Saturday, March 30, 2013

Warming Up the Bronx: Citgo Venezuela Heating & Social Development Program



It was the fall of 2005, and the cold months were beginning to roll in on the South Bronx, New York City's poorest area. The dilapidated streets of the South Bronx, which has a history of being neglected by the city, might be the last place one would expect to receive a visit from a famous world leader.

However this leader was different.

 On September 20th, 2005, President Hugo Chavez of Venezuela, a champion of the poor and a vocal critic of the United States government, (having called George Bush “the devil”), came to the notorious urban neighborhood. Hosted by Congressman Jose Serrano, Chavez spoke to a round table of community groups at The Point, a community organization that promotes social and environmental justice[i]. On that day the Venezuelan president made a charged promise to the people of the South Bronx.

 Five years later—with the help of a people-friendly oil company, a progressive congressman, the generosity and political acumen of a foreign leader, and local grassroots participation—that promise has turned into a significant heating oil assistance and social-development program for low-income residents of the Bronx.

Read the rest

Monday, March 18, 2013

US newspaper calls for Cuba to be removed from countries supporting terrorism list


The United States should exclude Cuba from the list of countries sponsoring terrorism, according to an editorial in the Los Angeles Times.

"Cuba remains on the list … because it disagrees with the United States’ approach to fighting international terrorism, not because it supports terrorism," it states.

The State Department has confirmed that it has no plans to remove Cuba from the list. But Sen. Patrick J. Leahy (D-Vt.), who recently led a bipartisan congressional delegation to Havana, "is urging President Obama to consider a range of policy changes toward Cuba, including delisting it, which would not require congressional approval," the newspaper noted.

"Moreover, keeping Cuba on the list undermines Washington's credibility in Latin America," the LA Times comments.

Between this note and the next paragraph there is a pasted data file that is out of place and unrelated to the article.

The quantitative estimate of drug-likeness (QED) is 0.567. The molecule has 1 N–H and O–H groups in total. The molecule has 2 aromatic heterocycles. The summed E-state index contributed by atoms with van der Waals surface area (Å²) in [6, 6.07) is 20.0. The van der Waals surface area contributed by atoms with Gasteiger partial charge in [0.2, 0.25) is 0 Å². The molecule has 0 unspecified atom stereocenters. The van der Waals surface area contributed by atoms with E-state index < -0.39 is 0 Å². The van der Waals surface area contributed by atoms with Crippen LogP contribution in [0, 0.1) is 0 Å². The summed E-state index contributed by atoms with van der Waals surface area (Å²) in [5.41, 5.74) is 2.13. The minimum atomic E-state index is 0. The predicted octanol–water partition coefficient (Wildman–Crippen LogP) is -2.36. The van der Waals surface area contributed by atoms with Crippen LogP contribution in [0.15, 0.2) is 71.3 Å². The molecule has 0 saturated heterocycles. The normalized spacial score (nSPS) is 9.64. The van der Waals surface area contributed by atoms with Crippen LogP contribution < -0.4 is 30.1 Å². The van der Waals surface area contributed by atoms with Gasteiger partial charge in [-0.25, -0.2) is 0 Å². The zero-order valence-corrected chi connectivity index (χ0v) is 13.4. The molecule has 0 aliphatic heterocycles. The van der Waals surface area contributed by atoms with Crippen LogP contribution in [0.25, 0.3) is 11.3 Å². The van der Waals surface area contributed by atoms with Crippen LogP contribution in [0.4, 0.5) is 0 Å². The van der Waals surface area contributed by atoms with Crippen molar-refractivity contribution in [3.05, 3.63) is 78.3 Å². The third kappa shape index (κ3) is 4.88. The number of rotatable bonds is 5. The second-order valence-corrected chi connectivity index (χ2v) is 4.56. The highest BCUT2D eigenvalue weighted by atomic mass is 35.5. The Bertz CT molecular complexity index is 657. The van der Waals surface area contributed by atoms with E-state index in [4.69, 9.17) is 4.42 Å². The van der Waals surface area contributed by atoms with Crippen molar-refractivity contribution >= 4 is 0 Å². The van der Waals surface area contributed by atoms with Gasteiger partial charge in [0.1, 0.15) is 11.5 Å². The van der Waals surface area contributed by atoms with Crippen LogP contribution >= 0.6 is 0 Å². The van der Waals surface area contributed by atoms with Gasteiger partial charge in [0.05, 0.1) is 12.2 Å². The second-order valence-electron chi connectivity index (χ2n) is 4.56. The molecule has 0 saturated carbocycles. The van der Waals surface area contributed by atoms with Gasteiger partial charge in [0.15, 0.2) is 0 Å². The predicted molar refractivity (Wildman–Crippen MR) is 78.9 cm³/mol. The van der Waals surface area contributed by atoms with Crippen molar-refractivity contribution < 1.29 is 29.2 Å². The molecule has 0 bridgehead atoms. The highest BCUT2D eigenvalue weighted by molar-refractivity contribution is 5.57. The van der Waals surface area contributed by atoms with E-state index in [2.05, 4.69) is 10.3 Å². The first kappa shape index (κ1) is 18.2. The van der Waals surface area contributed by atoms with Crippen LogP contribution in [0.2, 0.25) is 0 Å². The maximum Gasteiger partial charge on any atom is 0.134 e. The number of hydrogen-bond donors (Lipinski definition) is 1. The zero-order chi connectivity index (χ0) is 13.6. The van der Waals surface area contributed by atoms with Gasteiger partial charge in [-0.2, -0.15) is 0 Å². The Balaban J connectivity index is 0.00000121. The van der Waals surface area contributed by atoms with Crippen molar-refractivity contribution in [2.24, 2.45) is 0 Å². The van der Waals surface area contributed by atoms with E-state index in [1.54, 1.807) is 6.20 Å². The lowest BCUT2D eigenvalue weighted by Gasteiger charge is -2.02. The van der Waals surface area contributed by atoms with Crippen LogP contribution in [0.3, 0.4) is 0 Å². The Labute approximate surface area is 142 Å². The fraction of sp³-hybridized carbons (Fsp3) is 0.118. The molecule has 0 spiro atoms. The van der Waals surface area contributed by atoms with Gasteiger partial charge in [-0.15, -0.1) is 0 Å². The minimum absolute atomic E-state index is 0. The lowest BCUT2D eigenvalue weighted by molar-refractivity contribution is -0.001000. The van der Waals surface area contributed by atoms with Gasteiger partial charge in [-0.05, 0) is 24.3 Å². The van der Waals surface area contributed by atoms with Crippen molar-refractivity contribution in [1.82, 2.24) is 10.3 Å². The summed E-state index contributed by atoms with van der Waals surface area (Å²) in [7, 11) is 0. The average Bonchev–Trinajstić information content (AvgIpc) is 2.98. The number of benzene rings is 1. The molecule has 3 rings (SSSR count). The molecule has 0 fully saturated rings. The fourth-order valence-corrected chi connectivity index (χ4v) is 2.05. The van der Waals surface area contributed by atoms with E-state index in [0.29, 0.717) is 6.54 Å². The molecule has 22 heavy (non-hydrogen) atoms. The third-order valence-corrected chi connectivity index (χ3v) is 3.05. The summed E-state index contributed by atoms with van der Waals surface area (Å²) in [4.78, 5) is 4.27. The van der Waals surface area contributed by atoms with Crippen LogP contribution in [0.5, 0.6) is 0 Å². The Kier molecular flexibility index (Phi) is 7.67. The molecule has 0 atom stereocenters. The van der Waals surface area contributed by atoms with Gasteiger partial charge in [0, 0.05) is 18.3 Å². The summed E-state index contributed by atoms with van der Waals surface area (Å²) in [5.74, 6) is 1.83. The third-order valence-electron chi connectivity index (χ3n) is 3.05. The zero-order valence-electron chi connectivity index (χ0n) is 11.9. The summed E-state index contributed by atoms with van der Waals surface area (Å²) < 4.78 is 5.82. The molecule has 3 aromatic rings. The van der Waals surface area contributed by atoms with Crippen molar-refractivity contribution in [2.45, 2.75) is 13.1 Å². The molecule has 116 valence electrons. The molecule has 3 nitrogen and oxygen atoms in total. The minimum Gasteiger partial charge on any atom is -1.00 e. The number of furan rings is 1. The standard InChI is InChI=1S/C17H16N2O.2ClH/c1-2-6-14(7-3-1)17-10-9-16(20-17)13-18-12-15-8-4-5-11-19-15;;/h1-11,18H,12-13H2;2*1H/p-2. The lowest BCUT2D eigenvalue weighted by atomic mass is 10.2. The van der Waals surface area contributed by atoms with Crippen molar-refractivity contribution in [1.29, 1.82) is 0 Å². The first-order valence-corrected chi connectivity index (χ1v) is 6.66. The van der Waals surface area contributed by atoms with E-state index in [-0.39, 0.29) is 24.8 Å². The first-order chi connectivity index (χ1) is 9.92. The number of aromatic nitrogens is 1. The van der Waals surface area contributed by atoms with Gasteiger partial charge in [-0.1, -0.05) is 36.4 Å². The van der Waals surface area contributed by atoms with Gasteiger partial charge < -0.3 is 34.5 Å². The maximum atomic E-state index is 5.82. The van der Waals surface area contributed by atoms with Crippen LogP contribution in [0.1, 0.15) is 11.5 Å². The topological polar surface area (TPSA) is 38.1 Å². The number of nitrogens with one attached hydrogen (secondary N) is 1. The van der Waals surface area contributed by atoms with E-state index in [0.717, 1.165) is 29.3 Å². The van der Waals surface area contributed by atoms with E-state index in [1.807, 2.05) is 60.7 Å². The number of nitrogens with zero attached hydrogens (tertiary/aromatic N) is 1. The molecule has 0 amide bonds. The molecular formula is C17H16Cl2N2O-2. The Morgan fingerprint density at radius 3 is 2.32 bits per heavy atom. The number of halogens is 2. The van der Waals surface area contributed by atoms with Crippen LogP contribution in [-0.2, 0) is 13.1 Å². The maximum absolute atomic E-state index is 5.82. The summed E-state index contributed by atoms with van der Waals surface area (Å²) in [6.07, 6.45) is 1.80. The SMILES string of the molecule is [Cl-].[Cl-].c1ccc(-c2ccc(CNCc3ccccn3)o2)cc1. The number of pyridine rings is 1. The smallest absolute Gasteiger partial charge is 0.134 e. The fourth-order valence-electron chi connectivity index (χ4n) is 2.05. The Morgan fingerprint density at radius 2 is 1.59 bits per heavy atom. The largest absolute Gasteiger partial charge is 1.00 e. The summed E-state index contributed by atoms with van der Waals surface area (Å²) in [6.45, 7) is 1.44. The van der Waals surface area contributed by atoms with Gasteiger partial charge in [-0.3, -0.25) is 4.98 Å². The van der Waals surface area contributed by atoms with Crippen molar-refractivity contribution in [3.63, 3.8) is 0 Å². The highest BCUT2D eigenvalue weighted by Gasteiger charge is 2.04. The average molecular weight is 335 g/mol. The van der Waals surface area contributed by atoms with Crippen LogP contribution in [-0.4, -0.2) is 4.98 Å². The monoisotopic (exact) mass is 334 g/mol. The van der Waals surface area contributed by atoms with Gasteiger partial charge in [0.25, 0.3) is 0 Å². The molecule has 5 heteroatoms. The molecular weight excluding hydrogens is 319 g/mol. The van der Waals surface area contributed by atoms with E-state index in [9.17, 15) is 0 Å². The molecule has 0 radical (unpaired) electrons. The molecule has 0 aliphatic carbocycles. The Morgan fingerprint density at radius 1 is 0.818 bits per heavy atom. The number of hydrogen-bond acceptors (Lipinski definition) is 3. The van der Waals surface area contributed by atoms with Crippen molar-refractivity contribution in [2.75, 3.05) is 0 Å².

The editorial highlighted Cuba’s condemnation of the September 11 attacks and the fact that the country is currently hosting peace talks between the FARC-EP (Revolutionary Armed Forces of Colombia-Army of the People) and the government of Juan Manuel Santos.

This list and other like it, through which the U.S. government assumes the illegitimate right to evaluate the conduct of other countries, has political motivations, in that it allows the administration to justify the anti-Cuba blockade policy.

Obama: Lift the Cuban Embargo ~> sign petition here 

Sanctions implemented against a state sponsoring terrorism include a ban on: unlicensed financial transactions; direct U.S. government financial and technical aid; exports of certain merchandise such as heavy industrial products, high tech equipment and dual-use products; munitions transfers; and the denial of temporary visas to nationals from the country concerned, without a special decision from the Secretary of State.


The War On Democracy (John Pilger's documentary)




The rising of Latin America - the genesis of 'The War On Democracy' read here

Also see

Why I'm Confident About Venezuela's Future: Chavez Death Won't Kill Social Transformation read here

Friday, March 8, 2013

The Revolution Will Not Be Televised - Chavez: Inside the Coup




A documentary about the April 2002 Venezuelan coup attempt which briefly deposed Venezuelan President Hugo Chávez.

A television crew from Ireland's national broadcaster, RTÉ happened to be recording a documentary about Chávez during the events of April 11, 2002. Shifting focus, they followed the events as they occurred. During their filming, the crew recorded images of the events that they say contradict explanations given by Chávez's opposition, the private media, the US State Department, and then White House Press Secretary Ari Fleischer.

The documentary shows that the coup was the result of a conspiracy between various old guard and anti-Chávez factions within Venezuela and the United States.